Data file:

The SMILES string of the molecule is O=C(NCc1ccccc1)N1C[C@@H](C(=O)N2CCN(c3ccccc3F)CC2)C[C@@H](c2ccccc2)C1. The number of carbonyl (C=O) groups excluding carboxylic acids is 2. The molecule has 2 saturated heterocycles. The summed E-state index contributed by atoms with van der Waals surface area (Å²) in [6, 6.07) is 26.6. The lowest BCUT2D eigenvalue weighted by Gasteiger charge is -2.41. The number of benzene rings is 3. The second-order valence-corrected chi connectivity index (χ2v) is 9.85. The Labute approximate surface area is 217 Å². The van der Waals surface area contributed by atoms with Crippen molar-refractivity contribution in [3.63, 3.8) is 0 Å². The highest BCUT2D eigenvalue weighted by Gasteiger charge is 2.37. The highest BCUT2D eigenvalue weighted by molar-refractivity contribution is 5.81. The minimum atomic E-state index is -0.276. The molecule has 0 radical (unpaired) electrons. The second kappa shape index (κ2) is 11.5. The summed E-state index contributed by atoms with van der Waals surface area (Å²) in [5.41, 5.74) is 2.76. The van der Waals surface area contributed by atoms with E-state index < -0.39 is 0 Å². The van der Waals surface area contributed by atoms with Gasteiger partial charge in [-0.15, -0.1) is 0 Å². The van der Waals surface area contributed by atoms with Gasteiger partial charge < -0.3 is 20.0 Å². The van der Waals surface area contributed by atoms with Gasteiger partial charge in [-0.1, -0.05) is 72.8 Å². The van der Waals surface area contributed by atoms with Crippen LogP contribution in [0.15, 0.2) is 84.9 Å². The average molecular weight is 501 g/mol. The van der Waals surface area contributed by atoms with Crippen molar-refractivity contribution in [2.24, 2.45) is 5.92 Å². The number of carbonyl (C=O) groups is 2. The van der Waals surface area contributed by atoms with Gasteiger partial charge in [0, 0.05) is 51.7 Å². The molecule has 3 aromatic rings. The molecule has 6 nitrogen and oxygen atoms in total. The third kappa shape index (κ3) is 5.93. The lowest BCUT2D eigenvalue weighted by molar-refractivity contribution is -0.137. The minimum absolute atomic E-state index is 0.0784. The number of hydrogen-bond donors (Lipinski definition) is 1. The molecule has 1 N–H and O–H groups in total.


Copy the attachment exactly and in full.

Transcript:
The SMILES string of the molecule is O=C(NCc1ccccc1)N1C[C@@H](C(=O)N2CCN(c3ccccc3F)CC2)C[C@@H](c2ccccc2)C1. The number of carbonyl (C=O) groups excluding carboxylic acids is 2. The molecule has 2 saturated heterocycles. The summed E-state index contributed by atoms with van der Waals surface area (Å²) in [6, 6.07) is 26.6. The lowest BCUT2D eigenvalue weighted by Gasteiger charge is -2.41. The number of benzene rings is 3. The second-order valence-corrected chi connectivity index (χ2v) is 9.85. The Labute approximate surface area is 217 Å². The van der Waals surface area contributed by atoms with Crippen molar-refractivity contribution in [3.63, 3.8) is 0 Å². The highest BCUT2D eigenvalue weighted by Gasteiger charge is 2.37. The highest BCUT2D eigenvalue weighted by molar-refractivity contribution is 5.81. The minimum atomic E-state index is -0.276. The molecule has 0 radical (unpaired) electrons. The second kappa shape index (κ2) is 11.5. The summed E-state index contributed by atoms with van der Waals surface area (Å²) in [5.41, 5.74) is 2.76. The van der Waals surface area contributed by atoms with E-state index < -0.39 is 0 Å². The van der Waals surface area contributed by atoms with Gasteiger partial charge in [-0.15, -0.1) is 0 Å². The van der Waals surface area contributed by atoms with Gasteiger partial charge < -0.3 is 20.0 Å². The van der Waals surface area contributed by atoms with Gasteiger partial charge in [-0.1, -0.05) is 72.8 Å². The van der Waals surface area contributed by atoms with Crippen LogP contribution in [0.15, 0.2) is 84.9 Å². The average molecular weight is 501 g/mol. The van der Waals surface area contributed by atoms with Crippen molar-refractivity contribution in [2.24, 2.45) is 5.92 Å². The number of carbonyl (C=O) groups is 2. The van der Waals surface area contributed by atoms with Gasteiger partial charge in [0, 0.05) is 51.7 Å². The molecule has 3 aromatic rings. The molecule has 6 nitrogen and oxygen atoms in total. The third kappa shape index (κ3) is 5.93. The lowest BCUT2D eigenvalue weighted by molar-refractivity contribution is -0.137. The minimum absolute atomic E-state index is 0.0784. The number of hydrogen-bond donors (Lipinski definition) is 1. The molecule has 1 N–H and O–H groups in total.